History Isu: Juno Beach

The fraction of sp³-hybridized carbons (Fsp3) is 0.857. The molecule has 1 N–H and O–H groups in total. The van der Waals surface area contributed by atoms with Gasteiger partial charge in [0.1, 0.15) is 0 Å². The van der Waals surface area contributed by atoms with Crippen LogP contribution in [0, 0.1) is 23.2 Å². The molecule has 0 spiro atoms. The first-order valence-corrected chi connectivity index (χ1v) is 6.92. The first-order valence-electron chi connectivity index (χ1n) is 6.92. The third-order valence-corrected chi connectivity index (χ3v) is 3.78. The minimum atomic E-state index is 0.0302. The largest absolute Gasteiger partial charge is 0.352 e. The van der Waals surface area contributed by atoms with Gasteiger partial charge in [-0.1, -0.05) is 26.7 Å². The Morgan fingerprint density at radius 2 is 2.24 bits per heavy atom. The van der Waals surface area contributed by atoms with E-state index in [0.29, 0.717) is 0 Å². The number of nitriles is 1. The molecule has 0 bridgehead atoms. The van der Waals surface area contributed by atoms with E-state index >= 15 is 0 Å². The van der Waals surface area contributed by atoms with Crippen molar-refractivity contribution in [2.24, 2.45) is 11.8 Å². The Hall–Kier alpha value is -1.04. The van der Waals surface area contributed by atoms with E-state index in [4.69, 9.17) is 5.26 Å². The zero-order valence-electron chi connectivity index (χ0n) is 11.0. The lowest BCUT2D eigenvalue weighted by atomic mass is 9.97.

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Some of the greatest battles in Canadian history took place during the course of World War II. Most would argue it to have been Stalingrad, The Battle of the Atlantic, or even the Battle of Scheldt. The Battle at Juno Beach was a defining moment in Canadian history that led to the rise of a great nation. On June 6, 1944, after having prepared for more than four years, Canadian troops in Britain took place in an invasion that would become the greatest turning point in Canadian history. “... early in the morning of June 6th, 1944 under cover of a massive air and naval bombardment, ships started ferrying 150 000 American, British, and Canadian troops across the channel of Normandy.” After courageous fighting and tremendous struggles, the Canadian, American, and British troops managed to get the farthest inland to secure a position against allied invaders. “...the German defences at Juno Beach had been shattered and Canada had established the beachhead.” Because Canadian troops were able to secure the beach, “Operation Overlord” led to great victories amongst the Allied Troops. Juno was the largest amphibious battle to have taken place in history. “155,000 soldiers, 5,000 ships and landing craft, 50,000 vehicles and 11,000 planes were massed for the greatest seaborne invasion in history.” Canadian troops, being the only commonwealth nation, were assigned 1 out of the 5 beaches at Normandy to secure. First, Canada was to create a beachhead on Juno beach. The American, Canadian and British troops task was to capture and seize all sea towns ashore of the beach and get further inland after breaking through enemy lines. Also, their objective was to secure the Carpiquet airport and create a link that would be able to attach the British beachheads on the other two beaches, Sword and Gold beach, and also to secure the Caen-Bayeux highway. “The challenge facing the Canadians was to overcome the coastal defences and capture ground positions that could be defended against...